40-Torpedo

Door Hinge Repair Wood Frame 27'

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Hello all -Here is my 1927 Buick that has been in a barn since 1940 when the distributor broke. It was then purchased from the original owner by my friend in 1970 and moved to his shop where it has sat since then. The wood frame of the body is amazingly solid and I cant really see a reason to replace any of the wood. However when my friend bought it he decided to "fix' the holes on the screws for the door hinges. He drilled them out and placed plugs in them. This could certainly work with re-drilling, but I was wondering if anyone has used these brass threaded inserts? The great part is the 1/4 bolt has the exact taper for the door hinge, however I fear that the wood is not very pliable and I don't want to split it when screwing in the insert. Any help or suggestions would be appreciated1397448464_27buickHinge.thumb.jpg.d6a76a71516798712c8994c4cd1d9798.jpg 1500432291_27BuickRepair.thumb.jpg.afaa75733be923728d67bcf256fa2eec.jpg90650679_27BuickArrives.thumb.jpg.c9b8ac3f5f947eea7db6142c932a5301.jpg

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If it is possible to get to the back side, I think I would make a nut-plate and use bolts (3) all the way through. Perhaps fasten the plate on the inside with a tiny screw, so it cant fall down if the bolts are removed.

 

For what its worth, on some Fisher bodies just a little bit newer, one of the three is a bolt going all the way through to a t-nut.

 

Nut inserts like the ones in your picture can work well in solid hardwood (they are sometimes used in maple on guitar necks for instance), but I would expect old body wood to be brittle. I wouldn't want to strain it any more than necessary.

Edited by Bloo (see edit history)

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Welcome to the form glad to see another project getting started. I would agree with Bloo making a plate that would be the size of the three holes square so that the pressure would be distributed across the wood should be safer to prevent cracking or splitting. You could also use large area washers one for each screw nut combo. If you need to grinde the area washers on the side so they all fit nicely in the triangle pattern. If you go the nut combo my opinion would to use a fiber lock nut so it does not potentially loosen as the door is used. Just my two cents.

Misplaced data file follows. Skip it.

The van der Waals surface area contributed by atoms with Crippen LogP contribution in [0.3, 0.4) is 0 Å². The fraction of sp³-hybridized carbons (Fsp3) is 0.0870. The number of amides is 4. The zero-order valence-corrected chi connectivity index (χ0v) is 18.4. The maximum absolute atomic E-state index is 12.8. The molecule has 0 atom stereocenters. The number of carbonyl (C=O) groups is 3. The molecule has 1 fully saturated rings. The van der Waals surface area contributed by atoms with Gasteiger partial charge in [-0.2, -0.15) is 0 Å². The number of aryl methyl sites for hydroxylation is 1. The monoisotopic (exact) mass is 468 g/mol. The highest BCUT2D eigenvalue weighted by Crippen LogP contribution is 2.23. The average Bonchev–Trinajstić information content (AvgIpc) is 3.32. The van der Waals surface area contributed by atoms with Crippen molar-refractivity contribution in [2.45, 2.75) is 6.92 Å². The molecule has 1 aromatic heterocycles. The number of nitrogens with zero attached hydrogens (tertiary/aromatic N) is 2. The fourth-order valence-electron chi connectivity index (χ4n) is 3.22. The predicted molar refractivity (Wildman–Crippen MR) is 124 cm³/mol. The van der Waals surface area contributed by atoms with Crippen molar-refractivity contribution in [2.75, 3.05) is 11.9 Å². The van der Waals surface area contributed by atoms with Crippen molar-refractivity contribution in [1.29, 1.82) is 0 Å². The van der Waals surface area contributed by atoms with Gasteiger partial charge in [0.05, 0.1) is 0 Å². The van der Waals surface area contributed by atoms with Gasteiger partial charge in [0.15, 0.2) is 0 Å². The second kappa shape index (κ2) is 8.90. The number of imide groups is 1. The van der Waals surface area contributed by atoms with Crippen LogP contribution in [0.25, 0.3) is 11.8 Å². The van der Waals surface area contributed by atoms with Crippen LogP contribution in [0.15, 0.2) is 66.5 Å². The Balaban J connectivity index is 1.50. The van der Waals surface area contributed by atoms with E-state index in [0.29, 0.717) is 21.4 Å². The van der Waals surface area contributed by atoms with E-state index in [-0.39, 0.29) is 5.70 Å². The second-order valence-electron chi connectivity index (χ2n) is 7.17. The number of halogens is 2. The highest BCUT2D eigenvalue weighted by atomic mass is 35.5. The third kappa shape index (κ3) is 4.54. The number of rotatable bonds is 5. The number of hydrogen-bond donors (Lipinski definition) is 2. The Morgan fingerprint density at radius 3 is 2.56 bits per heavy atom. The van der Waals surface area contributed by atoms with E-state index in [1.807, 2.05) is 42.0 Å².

Edited by RatFink255 (see edit history)

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Perfectly understandable solutions!  Thanks so much! I like the nut plate idea. The only portion that will not work is on the upper hinges of the front, though there are three hinges to work with on those doors. Two should suffice for the extra strength and use wood screws on the upoer. 

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If the wood plugs are good, I would  just use a new wood screw.  Punch the centerhole so you keep things aligned.  If the screw holds tight you are done. If it pulls out you can always epoxy another plug in.  Or go up one size on the screw diameter or length.  

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Torpedo, I have used the inserts for this very application on a ‘36 Buick.  It was new wood.  They work very well if the wood is good.  I hope you have the T handle made to insert them as it is needed for good alignment.  Also, make sure you drill the hole large enough as these inserts can’t enlarge a hole.

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The "T" nuts work fine and stay in place, but you may want to counterbore for the threaded part and that might be difficult in tight places.

The steel plates take a little more work to make and a little glue or RTV on the back will hold them if you take out all the screws.

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